This was a fantastic read. I devoured it in a couple of days. Like the Steve Jobs bio, this is definitely a book that I'll read more than once. I highly recommend it
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on August 12, 2013
Questlove is obviously a music junkie. This fact shines throughout the book. His passion for music and hip hop is infectious. As I was reading about the various studio sessions surrounding Roots albums, I started listening to the Roots. The memoir is pretty straight forward, notwithstanding the fact that he states in the introduction this is something he wanted to avoid. What makes the linear approach work in this particular case, is the soundtrack of his memory. Each period of his life he talks about is highlighted by what music he was listening to at that time.

You will be impressed by his dedication and knowledge of music. He takes you through a mini-history of hip hop. And you may be surprised by some of the records he considers hip hop classics. I know I certainly was. He seems very self-deprecating, which is kind of refreshing to experience from someone at his level of expertise. I liked the way the book kept the focus on his musical life. So, there are no wild jaw dropping moments, no outing of other musicians, just Questlove and how the Roots evolved. I will add this caveat, if you aren't a fan of music in general and hip hop in particular, you probably won't find much joy in this book. But for those who are fans, a solid 4 stars. I am now a bigger Roots fan, thanks to Questlove's Mo' Metta Blues.
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on September 19, 2013
The Roots, Prince, Erykah Badu, Alicia Keys, DJ Dilla, Jay-Z, Kanye West (yuck) and many other artists appear in this interesting book. Questlove might not be a great writer, but he's insightful, honest and brings all pieces together. If you;e into music (Hip-hop, R&B, Rap) this book is a treat.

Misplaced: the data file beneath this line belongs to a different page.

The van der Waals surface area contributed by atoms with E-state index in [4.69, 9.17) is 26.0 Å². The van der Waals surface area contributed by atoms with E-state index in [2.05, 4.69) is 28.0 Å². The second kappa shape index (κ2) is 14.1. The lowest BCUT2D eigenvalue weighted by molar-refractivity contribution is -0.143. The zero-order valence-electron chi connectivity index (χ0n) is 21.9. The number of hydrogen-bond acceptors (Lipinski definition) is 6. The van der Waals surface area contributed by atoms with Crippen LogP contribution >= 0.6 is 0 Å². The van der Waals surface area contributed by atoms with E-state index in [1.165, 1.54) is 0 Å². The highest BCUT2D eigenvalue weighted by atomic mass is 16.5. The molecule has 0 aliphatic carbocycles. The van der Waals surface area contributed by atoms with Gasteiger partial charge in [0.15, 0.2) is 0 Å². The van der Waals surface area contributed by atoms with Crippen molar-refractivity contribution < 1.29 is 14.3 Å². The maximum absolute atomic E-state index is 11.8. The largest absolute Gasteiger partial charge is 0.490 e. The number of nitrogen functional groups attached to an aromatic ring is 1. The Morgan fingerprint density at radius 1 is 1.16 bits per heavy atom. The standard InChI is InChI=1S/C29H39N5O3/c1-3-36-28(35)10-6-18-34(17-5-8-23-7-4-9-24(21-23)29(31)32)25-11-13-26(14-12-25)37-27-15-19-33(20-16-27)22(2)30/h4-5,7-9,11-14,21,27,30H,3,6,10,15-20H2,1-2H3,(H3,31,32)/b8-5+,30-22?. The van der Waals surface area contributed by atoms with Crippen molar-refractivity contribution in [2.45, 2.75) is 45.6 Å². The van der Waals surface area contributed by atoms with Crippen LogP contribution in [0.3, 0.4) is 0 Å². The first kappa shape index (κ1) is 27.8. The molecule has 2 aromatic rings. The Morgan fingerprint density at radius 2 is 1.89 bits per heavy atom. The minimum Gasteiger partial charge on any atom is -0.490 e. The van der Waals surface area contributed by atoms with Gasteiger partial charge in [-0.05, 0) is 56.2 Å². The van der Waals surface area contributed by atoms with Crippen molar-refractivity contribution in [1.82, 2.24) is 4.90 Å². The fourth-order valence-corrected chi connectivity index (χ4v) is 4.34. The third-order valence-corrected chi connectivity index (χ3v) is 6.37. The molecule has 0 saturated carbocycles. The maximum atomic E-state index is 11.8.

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on July 8, 2014
I liked Ahmir's stories about himself and the people he meets more than his stories about the music that he was listening to at particular times in his life. But I understand that musicians are different from me, and I appreciate how he explained it all fitting into his worldview. The book was well put together, and I really appreciated the footnotes from collaborators on the project.

I read the book in Kindle format. In a perfect world there would be links to the music he is talking about so that I could hear a snippet or the whole song as he writes about it. I'm sure the music is for sale on Amazon, and they would love to sell me the music after I hear about it in the book ........
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on July 10, 2013
I have to admit that I purchased this book because I've a crush on Questlove, not because I'm a fan of hip hop. I am glad that I invested money in this book. I love music but my favorites are 70s/80s, jazz and old skool R&B. I had mixed feelings about hip hop. Now thanks to Questlove, I understand hip hop and its origins and where it is now. I actually asked a few of my friends who are hip hop heads if I could listen to the records Questlove writes about and all I can say now is that "I GET IT!" I finally appreciate hip hop. Not just the conscious hip hop groups or rappers but hip hop on the whole. Questlove's anecdotes sometimes made me laugh out loud on my commute to and from work. Questlove's world has made me a bonafide fan of him and the Roots. I was always a fan of theirs but now I'm solid. LOL. I would highly suggest for anyone who is not a fan of hip hop but want to understand this genre of music, to read Mo'Meta Blues: The World According to Questlove. It's fast moving, different in how it is projected, which is, in essence hip hop and educating.